Ambari client agents and Ambari server communicate on the ports (8440, and 8441). These two ports are not open by default on our docker image (for some weird reason! ). To open these ports we need to stop the container and expose the ports and run the container again, as follows:

$ docker stop sandbox # Stop the container

$ docker commit sandbox image01 # Commit the container to a new image to save previous config inside the container

$ docker rm sandbox # remove old container

# Finally run the new container ....
$ docker run -d -v hadoop:/hadoop --hostname "" --privileged -p 6080:6080 -p 9090:9090 -p 9000:9000 -p 8000:8000 -p 8020:8020 -p 2181:2181 -p 42111:42111 -p 10500:10500 -p 16030:16030 -p 8042:8042 -p 8040:8040 -p 2100:2100 -p 4200:4200 -p 4040:4040 -p 8050:8050 -p 9996:9996 -p 9995:9995 -p 8080:8080 -p 8088:8088 -p 8886:8886 -p 8889:8889 -p 8443:8443 -p 8744:8744 -p 8888:8888 -p 8188:8188 -p 8983:8983 -p 1000:1000 -p 1100:1100 -p 11000:11000 -p 10001:10001 -p 15000:15000 -p 10000:10000 -p 8993:8993 -p 1988:1988 -p 5007:5007 -p 50070:50070 -p 19888:19888 -p 16010:16010 -p 50111:50111 -p 50075:50075 -p 50095:50095 -p 18080:18080 -p 60000:60000 -p 8090:8090 -p 8091:8091 -p 8005:8005 -p 8086:8086 -p 8082:8082 -p 60080:60080 -p 8765:8765 -p 5011:5011 -p 6001:6001 -p 6003:6003 -p 6008:6008 -p 1220:1220 -p 21000:21000 -p 6188:6188 -p 2222:22 -p 8440:8440 -p 8441:8441 --name sandbox image01

Now check the container’s IP address by executing the command docker ps to get the container ID then using the container ID execute the command docker inspect container-id the second command will give a long JSON output, that contains a lot of information, one of which is the IP address, after getting the IP address you can login to the container using SSH.

Login to your container ssh root@ the default password is root . Now, lets enable our Ambari admin account. To do that, execute the command ambari-admin-password-reset this command will help you set a password to your Ambari admin account, so now you can login to your Ambari dashboard as an admin, which will allow you later to add new hosts to your cluster.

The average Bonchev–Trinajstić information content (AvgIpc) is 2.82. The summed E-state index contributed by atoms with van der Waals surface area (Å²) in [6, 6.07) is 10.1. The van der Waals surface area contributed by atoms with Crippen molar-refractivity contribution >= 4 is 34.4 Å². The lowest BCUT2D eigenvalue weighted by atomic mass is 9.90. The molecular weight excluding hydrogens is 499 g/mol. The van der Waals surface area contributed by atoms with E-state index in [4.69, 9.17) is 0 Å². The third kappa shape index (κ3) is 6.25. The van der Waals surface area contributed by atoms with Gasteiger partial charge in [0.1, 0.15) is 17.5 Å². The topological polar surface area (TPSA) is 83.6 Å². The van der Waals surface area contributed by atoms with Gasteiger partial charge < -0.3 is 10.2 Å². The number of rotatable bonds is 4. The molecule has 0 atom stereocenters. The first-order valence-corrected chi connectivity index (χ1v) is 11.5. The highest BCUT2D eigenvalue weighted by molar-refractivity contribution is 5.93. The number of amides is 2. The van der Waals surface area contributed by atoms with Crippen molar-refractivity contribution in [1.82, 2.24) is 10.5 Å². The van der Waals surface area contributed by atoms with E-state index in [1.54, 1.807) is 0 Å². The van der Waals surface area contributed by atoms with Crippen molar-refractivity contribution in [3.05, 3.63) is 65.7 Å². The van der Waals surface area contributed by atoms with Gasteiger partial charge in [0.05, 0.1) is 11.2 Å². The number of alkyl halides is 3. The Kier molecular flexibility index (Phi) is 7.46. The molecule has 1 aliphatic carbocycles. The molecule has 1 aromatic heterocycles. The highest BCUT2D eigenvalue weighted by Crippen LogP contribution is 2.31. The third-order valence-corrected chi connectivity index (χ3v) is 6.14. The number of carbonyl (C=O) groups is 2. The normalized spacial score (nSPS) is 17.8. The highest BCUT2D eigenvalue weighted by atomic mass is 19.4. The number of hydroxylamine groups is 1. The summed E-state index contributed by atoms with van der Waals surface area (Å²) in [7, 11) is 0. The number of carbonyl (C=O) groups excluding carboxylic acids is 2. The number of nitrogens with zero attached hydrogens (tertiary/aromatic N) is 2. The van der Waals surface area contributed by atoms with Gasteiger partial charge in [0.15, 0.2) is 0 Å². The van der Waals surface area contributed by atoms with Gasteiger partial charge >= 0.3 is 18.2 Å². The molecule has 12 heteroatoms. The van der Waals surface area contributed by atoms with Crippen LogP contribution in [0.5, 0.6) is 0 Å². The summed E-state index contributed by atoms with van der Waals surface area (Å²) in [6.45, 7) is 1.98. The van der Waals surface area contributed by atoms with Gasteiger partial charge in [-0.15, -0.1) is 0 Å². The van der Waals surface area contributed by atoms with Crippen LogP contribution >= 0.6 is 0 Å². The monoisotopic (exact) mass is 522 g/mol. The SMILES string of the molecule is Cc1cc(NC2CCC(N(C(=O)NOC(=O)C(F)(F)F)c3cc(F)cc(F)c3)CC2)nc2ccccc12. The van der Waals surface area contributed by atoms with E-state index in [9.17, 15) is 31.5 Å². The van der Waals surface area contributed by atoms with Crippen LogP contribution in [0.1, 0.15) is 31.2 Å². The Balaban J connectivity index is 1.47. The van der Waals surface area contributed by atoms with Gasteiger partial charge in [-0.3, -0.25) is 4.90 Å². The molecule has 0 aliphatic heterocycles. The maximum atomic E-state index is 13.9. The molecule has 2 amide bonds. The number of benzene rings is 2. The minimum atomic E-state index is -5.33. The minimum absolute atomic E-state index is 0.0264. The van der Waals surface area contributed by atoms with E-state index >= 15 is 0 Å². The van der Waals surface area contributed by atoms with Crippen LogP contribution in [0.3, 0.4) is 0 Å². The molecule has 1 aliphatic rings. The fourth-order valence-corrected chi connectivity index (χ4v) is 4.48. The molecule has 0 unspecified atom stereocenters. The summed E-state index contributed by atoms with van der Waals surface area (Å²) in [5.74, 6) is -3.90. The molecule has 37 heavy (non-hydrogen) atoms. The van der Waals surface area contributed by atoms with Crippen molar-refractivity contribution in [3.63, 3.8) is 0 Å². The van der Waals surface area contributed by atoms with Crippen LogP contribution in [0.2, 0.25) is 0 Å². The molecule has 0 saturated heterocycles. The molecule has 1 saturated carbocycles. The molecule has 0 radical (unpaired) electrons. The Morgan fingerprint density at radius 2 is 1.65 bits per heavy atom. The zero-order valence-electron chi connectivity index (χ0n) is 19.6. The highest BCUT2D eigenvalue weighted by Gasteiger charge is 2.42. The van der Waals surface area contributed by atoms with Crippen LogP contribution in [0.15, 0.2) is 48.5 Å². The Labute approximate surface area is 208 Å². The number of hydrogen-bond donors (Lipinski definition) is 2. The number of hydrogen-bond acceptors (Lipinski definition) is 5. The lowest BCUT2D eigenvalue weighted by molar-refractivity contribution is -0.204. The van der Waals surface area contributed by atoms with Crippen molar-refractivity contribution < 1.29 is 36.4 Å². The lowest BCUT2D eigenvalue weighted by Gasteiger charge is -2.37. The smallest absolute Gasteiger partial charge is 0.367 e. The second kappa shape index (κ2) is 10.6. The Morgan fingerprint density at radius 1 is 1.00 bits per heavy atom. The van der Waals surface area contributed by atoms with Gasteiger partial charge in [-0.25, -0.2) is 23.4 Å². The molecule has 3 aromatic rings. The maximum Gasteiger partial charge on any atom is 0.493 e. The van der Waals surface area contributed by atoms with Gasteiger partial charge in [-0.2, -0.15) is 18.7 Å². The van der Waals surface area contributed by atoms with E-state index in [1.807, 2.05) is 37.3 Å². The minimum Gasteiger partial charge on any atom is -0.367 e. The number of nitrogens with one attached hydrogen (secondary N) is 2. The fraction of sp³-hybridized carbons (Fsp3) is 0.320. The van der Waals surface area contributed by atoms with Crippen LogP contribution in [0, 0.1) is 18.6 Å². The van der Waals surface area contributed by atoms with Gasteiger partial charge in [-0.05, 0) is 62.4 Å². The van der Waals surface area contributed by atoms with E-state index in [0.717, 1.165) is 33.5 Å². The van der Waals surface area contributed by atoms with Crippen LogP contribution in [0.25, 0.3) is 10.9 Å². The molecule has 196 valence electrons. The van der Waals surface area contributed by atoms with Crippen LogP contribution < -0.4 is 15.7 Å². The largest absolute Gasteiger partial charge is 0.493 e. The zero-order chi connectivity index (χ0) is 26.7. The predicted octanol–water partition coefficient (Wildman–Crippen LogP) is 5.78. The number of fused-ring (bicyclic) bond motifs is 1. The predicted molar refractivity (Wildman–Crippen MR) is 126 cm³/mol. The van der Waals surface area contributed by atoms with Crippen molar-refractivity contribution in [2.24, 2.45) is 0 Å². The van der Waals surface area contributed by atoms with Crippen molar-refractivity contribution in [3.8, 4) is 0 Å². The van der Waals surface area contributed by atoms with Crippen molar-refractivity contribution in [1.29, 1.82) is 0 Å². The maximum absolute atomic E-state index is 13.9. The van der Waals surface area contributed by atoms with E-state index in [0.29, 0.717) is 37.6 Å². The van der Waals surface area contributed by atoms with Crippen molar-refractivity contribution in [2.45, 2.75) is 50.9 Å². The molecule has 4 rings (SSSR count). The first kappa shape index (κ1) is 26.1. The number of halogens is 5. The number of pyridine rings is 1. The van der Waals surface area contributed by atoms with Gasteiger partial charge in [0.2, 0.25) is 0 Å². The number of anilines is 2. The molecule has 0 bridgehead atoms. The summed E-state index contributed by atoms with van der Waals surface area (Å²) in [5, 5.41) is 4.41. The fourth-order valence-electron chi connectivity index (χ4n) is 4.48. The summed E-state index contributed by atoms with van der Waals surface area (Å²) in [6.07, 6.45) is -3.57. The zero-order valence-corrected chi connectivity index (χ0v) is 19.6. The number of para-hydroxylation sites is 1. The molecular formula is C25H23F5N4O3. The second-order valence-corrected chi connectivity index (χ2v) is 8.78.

Last, but not least, we need to change the hosts file /etc/hosts/ to add the default name by Hortonworks:

$ sudo vi /etc/hosts # Open the file
# And add this line ... replace 172.x.x.x with your instance's private IP address
172.x.x.x sandbox

Configuring Slaves

Slaves can be as many as you want, and as big or small as you wish, but only one requirement is required to get the slaves to work well with the master, they all should be of the same OS type and version as the master, in our case they should be RHEL 6.x. So to create them you need to find a RHEL AMI.

As with the master we will open all TCP ports for the slaves. Again I need to remind, that this is not a good practice.

Finally, for each of the slaves:

  1. Connect via SSH
  2. sudo vi /etc/hosts
  3. Add the master private IP along with its sandbox DNS name
    172.x.x.x sandbox
  4. Finally add, the IPs of other nodes in the cluster along with their private DNS names (as defined in the EC2 page).

By the end of this step, the file /etc/hosts on all the slaves instances must be identical, i.e. all of them have records of themselves and of their neighbours.

Also the file /etc/hosts on  the master, must contain references to the slaves IPs and Private DNS names.

An example of how /etc/hosts should look like:

172.xx.xx.xx ip-172-xx-xx-xx.ec2.internal
172.xx.xx.xx ip-172-xx-xx-xx.ec2.internal
172.xx.xx.xx ip-172-xx-xx-xx.ec2.internal
172.xx.xx.xx ip-172-xx-xx-xx.ec2.internal
172.xx.xx.xx ip-172-xx-xx-xx.ec2.internal

Creating The Cluster

Now the final step is to create the cluster, which should be very smooth if everything in the previous steps was done properly.

  1. Head to http://master-ip-address:8080 to access Ambari’s dashboard, and login using admin account.
  2. On the top navigation bar hit Hosts
  3. From the Actions menu select Add New Hosts and follow the instructions of the wizard, as shown below :

What is Next

At this point, we have a micro cluster, running Big Data services like Hadoop, Hive, and others. Now you are ready to do some data analysis, on your cloud hosted cluster … go try it out :).

Image source :